Buried in Bounty

Blackberries and greenberries aka Morelle verte (Solanum opacum)

The harvest is so bountiful this year. It’s no surprise really, considering the weather we’ve had. Dry and hot, then wet, followed again by heat. The plants love it. I collected enough herbs from our community garden plot yesterday to cover the kitchen floor. Literally. I then spent hours preparing it all to preserve by varying methods. Let’s just say, we’re not going to be short on herbs this winter.

If you’re looking for a way to use up some of those baseball bat-sized zucchinis, I highly recommend this zucchini bread recipe from Heidi of 101 Cookbooks. It is a revelation. We’ve made it several times, altering the optional ingredients, and it comes out perfect and incredibly delicious every single time. I will never use another zucchini bread recipe again. Go make some now. You will not regret it.

I made this last batch using a giant roll of cinnamon I brought back from Dominica. Look at the size of it against a typical supermarket piece! In fact, the small, locally purchased piece is probably not cinnamon, but cassia, a cinnamon substitute more commonly found in North American supermarkets. Grinding that big piece of cinnamon was very satisfying, the smell so wonderfully sweet and aromatic. I love that every time I use this spice — which judging by the size of it will be for a very long time — I will be taken back to our trip.

What are you making with your bounty?

Gayla Trail
Gayla is a writer, photographer, and former graphic designer with a background in the Fine Arts, cultural criticism, and ecology. She is the author, photographer, and designer of best-selling books on gardening, cooking, and preserving.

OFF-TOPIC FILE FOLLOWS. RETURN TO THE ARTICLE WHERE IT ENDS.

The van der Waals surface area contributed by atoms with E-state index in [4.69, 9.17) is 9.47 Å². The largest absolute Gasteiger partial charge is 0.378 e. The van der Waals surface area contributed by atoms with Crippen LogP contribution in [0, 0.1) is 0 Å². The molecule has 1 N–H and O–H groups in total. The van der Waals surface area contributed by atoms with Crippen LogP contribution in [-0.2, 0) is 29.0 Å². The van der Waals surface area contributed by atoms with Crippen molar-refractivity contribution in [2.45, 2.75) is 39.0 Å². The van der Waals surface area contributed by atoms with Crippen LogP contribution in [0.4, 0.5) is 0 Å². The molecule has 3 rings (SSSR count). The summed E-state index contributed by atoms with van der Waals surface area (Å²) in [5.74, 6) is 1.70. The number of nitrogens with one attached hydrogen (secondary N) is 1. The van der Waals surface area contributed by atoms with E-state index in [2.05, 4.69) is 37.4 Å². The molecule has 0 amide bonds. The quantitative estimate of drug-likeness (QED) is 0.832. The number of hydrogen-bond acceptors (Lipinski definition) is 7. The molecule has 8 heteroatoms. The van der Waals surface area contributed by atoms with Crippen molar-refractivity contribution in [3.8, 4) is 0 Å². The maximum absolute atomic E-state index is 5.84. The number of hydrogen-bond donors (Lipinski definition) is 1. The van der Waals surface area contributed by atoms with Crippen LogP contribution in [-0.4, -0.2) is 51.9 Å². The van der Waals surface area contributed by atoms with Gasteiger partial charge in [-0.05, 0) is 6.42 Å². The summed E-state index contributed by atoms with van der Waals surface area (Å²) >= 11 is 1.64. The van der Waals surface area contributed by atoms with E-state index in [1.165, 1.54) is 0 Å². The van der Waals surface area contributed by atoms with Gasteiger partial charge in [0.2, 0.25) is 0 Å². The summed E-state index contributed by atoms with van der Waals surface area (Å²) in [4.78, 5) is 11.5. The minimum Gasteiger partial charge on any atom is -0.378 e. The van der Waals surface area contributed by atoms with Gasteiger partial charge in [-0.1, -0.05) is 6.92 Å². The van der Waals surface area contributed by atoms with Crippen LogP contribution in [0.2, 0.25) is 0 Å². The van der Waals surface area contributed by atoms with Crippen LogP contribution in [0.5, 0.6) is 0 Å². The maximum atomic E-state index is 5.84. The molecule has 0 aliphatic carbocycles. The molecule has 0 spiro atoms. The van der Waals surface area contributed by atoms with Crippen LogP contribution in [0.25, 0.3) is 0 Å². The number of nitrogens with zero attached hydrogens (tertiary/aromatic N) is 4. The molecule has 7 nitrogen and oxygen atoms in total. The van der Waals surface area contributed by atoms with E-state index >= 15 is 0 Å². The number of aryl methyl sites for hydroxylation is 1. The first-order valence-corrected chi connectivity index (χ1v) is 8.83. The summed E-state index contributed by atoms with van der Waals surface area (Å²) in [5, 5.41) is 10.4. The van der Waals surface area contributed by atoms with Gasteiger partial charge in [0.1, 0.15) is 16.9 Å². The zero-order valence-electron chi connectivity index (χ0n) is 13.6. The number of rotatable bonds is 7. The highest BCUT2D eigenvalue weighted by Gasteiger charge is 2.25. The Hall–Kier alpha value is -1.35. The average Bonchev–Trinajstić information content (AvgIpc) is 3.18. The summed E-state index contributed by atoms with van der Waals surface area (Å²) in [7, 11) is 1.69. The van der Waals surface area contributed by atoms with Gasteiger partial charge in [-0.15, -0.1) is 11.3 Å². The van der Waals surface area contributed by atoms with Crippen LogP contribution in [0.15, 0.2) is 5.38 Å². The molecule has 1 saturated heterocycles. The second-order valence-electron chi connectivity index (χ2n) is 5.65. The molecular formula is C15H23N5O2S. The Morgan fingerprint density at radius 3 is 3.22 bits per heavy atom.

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10 thoughts on “Buried in Bounty

  1. I would loooooooove a slab of cinnamon bark like that. Did a friend gift it to you while you were there, or did you buy it at a market?

  2. Susan: How is this like Martha? Please explain.

    There is a nutmeg posttwo in fact. Have never been to Jamaica and have no personal connections there so don’t intend to.

    Erin: I’m not sure if this is the piece I got as a trade from a gardener (who in turn got it in trade for picking up a hitchhiker) or if this is one I bought. I got a few to give as gifts to friends and kept one for myself.

  3. Thanks for the shout out Gayla. I’m so glad you like the zucchini bread. Please let me know if you ever find yourself in San Francisco, I’ve been reading your site for so many years, I feel like we should really meet in person! :) Best, -h

  4. That zucchini bread recipe looks great, I’ll have to try it.

    I’ve been making lots of plum tomato sauce, oven dried tomatoes with cherry tomatoes and some mixed vegetable pickles for the first time.

    Also have a big container of Gayla’s shiso slushie in the freezer, it is the most incredibly refreshing drink when you’re hot and tired! I’ve had it with gin and added a chunk to day old wine which transformed it into something magical.

  5. Okay, sorry…this question does not follow theme of this post. Your book has finally inspired me to move beyond flipping through my canning recipes to actually doing it. My first batch (Ginger Pear Preserves)…just came out of the boiling bath. One of my jars I could only fil to about 1/2 inch to the rim rather than 1/4 inch from the rim. Is this a tragedy? Anything I should watch for?

    ooo…just heard my first can “pop” shut. I’m hooked on this process but still a bit scared of poisoning someone.

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